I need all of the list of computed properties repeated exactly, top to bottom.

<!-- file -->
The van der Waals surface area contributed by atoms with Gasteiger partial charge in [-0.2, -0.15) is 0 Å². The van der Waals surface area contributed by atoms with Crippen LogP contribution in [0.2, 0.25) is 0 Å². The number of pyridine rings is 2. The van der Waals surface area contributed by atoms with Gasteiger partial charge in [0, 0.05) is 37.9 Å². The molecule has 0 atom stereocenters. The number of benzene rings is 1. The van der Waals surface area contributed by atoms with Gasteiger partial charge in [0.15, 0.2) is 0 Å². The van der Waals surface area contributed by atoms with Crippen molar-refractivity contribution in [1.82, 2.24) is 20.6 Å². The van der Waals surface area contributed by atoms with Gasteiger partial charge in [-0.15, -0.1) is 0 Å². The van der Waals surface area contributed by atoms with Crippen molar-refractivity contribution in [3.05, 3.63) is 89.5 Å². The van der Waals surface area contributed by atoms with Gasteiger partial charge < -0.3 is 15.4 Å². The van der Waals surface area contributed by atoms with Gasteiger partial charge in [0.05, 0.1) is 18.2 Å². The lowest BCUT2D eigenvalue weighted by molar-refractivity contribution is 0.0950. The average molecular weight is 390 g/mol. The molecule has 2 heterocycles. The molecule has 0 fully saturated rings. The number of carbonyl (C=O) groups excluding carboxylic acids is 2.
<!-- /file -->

The van der Waals surface area contributed by atoms with Gasteiger partial charge in [-0.2, -0.15) is 0 Å². The van der Waals surface area contributed by atoms with Crippen LogP contribution in [0.2, 0.25) is 0 Å². The number of pyridine rings is 2. The van der Waals surface area contributed by atoms with Gasteiger partial charge in [0, 0.05) is 37.9 Å². The molecule has 0 atom stereocenters. The number of benzene rings is 1. The van der Waals surface area contributed by atoms with Gasteiger partial charge in [0.15, 0.2) is 0 Å². The van der Waals surface area contributed by atoms with Crippen molar-refractivity contribution in [1.82, 2.24) is 20.6 Å². The van der Waals surface area contributed by atoms with Gasteiger partial charge in [-0.15, -0.1) is 0 Å². The van der Waals surface area contributed by atoms with Crippen molar-refractivity contribution in [3.05, 3.63) is 89.5 Å². The van der Waals surface area contributed by atoms with Gasteiger partial charge < -0.3 is 15.4 Å². The van der Waals surface area contributed by atoms with Gasteiger partial charge in [0.05, 0.1) is 18.2 Å². The lowest BCUT2D eigenvalue weighted by molar-refractivity contribution is 0.0950. The average molecular weight is 390 g/mol. The molecule has 2 heterocycles. The molecule has 0 fully saturated rings. The number of carbonyl (C=O) groups excluding carboxylic acids is 2.